Location: Middle Earth (aka IA)
Posts: 17,426

Bikes: A bunch of old bikes and a few new ones

Mentioned: 140 Post(s)
Tagged: 0 Thread(s)
Quoted: 4678 Post(s)
Liked 1,090 Times in 735 Posts
I may need to get a pair of tubular wheels working again. It has been a long time since I've ridden them but they do ride nice.
bikemig is online now  
Old 08-02-19, 12:08 PM
  #1240  
tiredhands 
Sempiternal Newb
 
tiredhands's Avatar
 
Join Date: Dec 2014
Location: Panama City, FL
Posts: 654

Bikes: '92 Trek 750, '85 Univega Gran Turismo, '95 Stumpjumper,

Mentioned: 49 Post(s)
Tagged: 0 Thread(s)
Quoted: 230 Post(s)
Likes: 0
Liked 8 Times in 7 Posts
My first experience with oversized tubulars has been pretty great. These are some Challenge Strada Bianca 700x30c mounted to Major Tom rims. I haven't taken them on a long ride yet, or over any rough stuff, but my commutes have gotten a lot faster. They're very fast and comfortable, even though I used too much glue on the front tire and didn't mount them perfectly the first try. They still aren't 100% aligned, but I can barely tell.


tiredhands is offline  
Old 08-02-19, 12:19 PM
  #1241  
79pmooney
A Roadie Forever
 
79pmooney's Avatar
 
Join Date: Oct 2014
Location: Portland, OR
Posts: 8,882

Bikes: (2) ti TiCycles, 2007 w/ triple and 2011 fixed, 1979 Peter Mooney, ~1983 Trek 420 now fixed and ~1973 Raleigh Carlton Competition gravel grinder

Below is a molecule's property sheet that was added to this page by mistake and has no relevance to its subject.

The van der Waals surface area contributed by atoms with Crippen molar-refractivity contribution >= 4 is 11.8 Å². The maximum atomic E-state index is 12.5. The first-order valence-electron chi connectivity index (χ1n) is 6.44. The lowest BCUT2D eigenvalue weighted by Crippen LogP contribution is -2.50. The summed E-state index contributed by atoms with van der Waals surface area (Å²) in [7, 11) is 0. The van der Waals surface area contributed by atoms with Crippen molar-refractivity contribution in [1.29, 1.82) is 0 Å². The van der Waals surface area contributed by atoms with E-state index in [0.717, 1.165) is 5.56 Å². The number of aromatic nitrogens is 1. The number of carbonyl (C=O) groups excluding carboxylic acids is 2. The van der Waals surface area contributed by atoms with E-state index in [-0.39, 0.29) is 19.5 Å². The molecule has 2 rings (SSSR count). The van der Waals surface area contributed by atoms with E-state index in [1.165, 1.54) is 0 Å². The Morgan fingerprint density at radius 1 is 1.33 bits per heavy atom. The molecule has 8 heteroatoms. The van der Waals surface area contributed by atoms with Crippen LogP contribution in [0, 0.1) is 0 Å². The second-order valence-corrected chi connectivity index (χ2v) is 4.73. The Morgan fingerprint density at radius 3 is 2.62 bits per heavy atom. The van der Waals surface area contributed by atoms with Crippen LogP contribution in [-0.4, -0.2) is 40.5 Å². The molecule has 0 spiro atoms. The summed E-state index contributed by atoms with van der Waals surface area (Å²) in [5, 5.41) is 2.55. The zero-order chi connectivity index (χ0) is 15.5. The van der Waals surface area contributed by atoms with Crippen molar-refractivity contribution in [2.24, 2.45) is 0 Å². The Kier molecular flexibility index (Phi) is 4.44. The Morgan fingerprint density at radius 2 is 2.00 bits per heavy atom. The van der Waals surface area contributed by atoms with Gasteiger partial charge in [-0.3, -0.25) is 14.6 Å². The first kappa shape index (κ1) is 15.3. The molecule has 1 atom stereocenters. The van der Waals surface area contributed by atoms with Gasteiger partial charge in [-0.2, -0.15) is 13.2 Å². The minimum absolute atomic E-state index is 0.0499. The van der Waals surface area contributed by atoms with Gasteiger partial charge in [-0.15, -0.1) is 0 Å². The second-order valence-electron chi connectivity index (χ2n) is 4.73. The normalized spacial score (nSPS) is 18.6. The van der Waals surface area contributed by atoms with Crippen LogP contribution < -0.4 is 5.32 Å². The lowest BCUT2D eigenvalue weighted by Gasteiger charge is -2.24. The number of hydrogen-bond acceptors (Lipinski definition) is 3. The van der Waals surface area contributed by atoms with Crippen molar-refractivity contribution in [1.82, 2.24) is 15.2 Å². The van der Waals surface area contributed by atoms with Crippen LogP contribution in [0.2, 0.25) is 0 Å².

Mentioned: 102 Post(s)
Tagged: 0 Thread(s)
Quoted: 2491 Post(s)
Likes: 0
Liked 936 Times in 635 Posts
Originally Posted by tiredhands View Post
My first experience with oversized tubulars has been pretty great. These are some Challenge Strada Bianca 700x30c mounted to Major Tom rims. I haven't taken them on a long ride yet, or over any rough stuff, but my commutes have gotten a lot faster. They're very fast and comfortable, even though I used too much glue on the front tire and didn't mount them perfectly the first try. They still aren't 100% aligned, but I can barely tell.


You did take the proper precaution to minimize the ill effects of crooked tire mounting - the basket with stuff in it. (Crooked sewups only slow you down if you think about it. So ... they slow you down far less in back, less with fenders on. Hastily mount a spare because you are in a rough part of town and fear for your bike and welfare? That crooked tire won't slow you down at all! Just be careful on corners.)

A little shared wisdom from 70,000 miles of sewups.

Ben